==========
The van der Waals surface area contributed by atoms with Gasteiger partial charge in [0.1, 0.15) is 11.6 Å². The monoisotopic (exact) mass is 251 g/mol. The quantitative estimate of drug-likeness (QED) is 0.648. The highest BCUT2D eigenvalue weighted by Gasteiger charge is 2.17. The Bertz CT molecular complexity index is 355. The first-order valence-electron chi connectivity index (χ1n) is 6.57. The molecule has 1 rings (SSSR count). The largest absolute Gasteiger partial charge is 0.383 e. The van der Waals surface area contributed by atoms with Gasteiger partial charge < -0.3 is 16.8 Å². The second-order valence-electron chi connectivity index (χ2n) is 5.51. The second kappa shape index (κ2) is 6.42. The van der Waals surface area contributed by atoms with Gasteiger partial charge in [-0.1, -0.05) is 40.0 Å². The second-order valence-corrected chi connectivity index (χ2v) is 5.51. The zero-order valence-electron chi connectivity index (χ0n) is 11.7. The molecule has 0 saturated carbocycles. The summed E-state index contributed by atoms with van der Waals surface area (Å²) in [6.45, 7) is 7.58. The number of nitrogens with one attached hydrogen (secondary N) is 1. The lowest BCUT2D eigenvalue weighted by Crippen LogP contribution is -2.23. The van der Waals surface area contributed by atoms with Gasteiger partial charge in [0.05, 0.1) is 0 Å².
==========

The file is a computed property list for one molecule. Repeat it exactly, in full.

The van der Waals surface area contributed by atoms with Gasteiger partial charge in [0.1, 0.15) is 11.6 Å². The monoisotopic (exact) mass is 251 g/mol. The quantitative estimate of drug-likeness (QED) is 0.648. The highest BCUT2D eigenvalue weighted by Gasteiger charge is 2.17. The Bertz CT molecular complexity index is 355. The first-order valence-electron chi connectivity index (χ1n) is 6.57. The molecule has 1 rings (SSSR count). The largest absolute Gasteiger partial charge is 0.383 e. The van der Waals surface area contributed by atoms with Gasteiger partial charge < -0.3 is 16.8 Å². The second-order valence-electron chi connectivity index (χ2n) is 5.51. The second kappa shape index (κ2) is 6.42. The van der Waals surface area contributed by atoms with Gasteiger partial charge in [-0.1, -0.05) is 40.0 Å². The second-order valence-corrected chi connectivity index (χ2v) is 5.51. The zero-order valence-electron chi connectivity index (χ0n) is 11.7. The molecule has 0 saturated carbocycles. The summed E-state index contributed by atoms with van der Waals surface area (Å²) in [6.45, 7) is 7.58. The number of nitrogens with one attached hydrogen (secondary N) is 1. The lowest BCUT2D eigenvalue weighted by Crippen LogP contribution is -2.23. The van der Waals surface area contributed by atoms with Gasteiger partial charge in [0.05, 0.1) is 0 Å².